Actually, Chung palmed the marked bullets, hiding them in his hand during their examination and marking. The muzzle-loaded guns were rigged so that the bullet in fact never left the gun. The guns were loaded with substitute bullets, but the flash from the pan was channelled to a second blank charge in the ramrod tube below the actual barrel of the gun. The ramrods were never replaced after loading. The guns were aimed at Chung, the assistants pulled the triggers, there was a loud bang and a cloud of gunpowder smoke filled the stage. Chung pretended to catch the bullets in his hand before they hit him. Sometimes he pretended to catch them in his mouth.
The trick went tragically wrong when Chung was performing in the Wood Green Empire, London, on March 23, 1918. Chung never unloaded the gun properly. To avoid expending powder and bullets, he had the breeches of the guns dismantled after each performance in order to remove the bullet, rather than firing them off or drawing the bullets with a screw-rod as was normal practice. Over time, the channel that allowed the flash to bypass the barrel and ignite the charge in the ramrod tube slowly built up a residue of unburned gunpowder. On the fateful night of the accident, the flash from the pan ignited the charge behind the bullet in the barrel of one of the guns. The bullet was fired in the normal way, hitting Chung in the chest. His last words were spoken on stage that moment, “Oh my God. Something’s happened. Lower the curtain.” It was the first and last time since adopting the persona that William “Chung Ling Soo” Robinson had spoken English in public.
Chapter One: The Wood Green Empire (from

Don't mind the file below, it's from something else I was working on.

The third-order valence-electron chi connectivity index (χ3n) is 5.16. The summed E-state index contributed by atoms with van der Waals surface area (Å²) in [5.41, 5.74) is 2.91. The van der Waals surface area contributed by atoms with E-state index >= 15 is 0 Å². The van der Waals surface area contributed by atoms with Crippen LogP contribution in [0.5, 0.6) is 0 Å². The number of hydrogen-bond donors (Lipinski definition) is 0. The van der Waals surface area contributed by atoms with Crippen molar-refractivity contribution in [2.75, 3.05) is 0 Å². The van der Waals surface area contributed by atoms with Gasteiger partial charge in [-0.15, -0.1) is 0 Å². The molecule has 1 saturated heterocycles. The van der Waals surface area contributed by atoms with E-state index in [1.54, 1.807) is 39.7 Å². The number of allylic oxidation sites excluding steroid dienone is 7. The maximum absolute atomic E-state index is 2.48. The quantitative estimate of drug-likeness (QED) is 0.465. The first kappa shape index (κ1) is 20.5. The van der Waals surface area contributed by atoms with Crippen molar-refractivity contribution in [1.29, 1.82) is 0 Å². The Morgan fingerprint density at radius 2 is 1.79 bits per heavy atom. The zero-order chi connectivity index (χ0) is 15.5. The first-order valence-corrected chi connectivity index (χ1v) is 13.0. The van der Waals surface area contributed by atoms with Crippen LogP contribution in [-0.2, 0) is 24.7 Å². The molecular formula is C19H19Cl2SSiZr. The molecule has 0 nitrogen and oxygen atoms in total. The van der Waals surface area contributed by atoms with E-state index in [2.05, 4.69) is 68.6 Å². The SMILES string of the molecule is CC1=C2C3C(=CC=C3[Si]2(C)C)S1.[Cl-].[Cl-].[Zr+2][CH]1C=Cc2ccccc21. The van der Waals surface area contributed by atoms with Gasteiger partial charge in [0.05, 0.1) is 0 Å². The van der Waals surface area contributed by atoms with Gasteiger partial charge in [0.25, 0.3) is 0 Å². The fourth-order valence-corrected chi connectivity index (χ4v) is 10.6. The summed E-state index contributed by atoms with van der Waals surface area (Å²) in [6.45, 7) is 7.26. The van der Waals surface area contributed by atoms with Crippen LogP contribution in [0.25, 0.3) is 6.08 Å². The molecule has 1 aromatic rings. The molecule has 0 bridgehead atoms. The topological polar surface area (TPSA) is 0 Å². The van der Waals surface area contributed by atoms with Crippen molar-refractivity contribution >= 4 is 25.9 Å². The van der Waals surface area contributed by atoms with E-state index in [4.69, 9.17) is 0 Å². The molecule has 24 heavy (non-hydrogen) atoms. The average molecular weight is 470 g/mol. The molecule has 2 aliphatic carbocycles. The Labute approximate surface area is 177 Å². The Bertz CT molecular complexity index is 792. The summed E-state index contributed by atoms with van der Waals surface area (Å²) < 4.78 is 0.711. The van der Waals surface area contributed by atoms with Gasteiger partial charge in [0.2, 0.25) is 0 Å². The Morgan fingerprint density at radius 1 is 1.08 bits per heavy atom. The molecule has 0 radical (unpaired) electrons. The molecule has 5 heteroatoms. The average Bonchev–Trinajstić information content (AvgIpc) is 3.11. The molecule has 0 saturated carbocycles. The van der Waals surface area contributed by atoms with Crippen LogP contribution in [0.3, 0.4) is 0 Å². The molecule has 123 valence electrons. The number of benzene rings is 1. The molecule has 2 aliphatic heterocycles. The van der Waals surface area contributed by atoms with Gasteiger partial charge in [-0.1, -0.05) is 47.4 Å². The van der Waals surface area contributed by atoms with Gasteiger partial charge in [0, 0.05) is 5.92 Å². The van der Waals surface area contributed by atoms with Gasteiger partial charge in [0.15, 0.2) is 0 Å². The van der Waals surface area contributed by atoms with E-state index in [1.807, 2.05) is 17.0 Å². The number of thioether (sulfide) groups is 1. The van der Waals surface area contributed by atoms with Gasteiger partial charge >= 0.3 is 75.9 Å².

The Glorious Deception: The Double Life of William Robinson, aka Chung Ling Soo, the "Marvelous Chinese Conjurer" by Jim Steinmeyer)
All the World's a Stage.
Inscribed in the plaster and finished in gold leaf, those five famous words appeared over the proscenium at the Wood Green Empire in north London, in the smooth white halo that formed the focal point of the theater and surrounded the bloodred, gold-tasseled curtain.
It was a typically artistic touch for a Frank Matcham theater. Built in 1912 on the High Road, the Wood Green Empire was one of the last designs of the noted architect. Matcham's many "Music Halls," "Empires," "Palaces," and "Hippodromes" dotted all of Great Britain and were carefully designed to accommodate variety entertainments, following a precise formula of seats, balconies, lobbies, and exit doors. Traveling from city to city, the Edwardian music hall performers—continually rearranged and reassembled like puzzle pieces for that week's entertainment—were pleased to arrive at the Matcham houses. They admired the modern loading doors that opened directly onto an alley, the full-sized orchestra pits, generous dressing rooms with slate tables, convenient bathrooms, good acoustics, modern electric lighting, and the deep stages that could show off any act to its best advantage. Some of the theaters were even equipped with special rooms for the horses or sea lions popular in animal acts.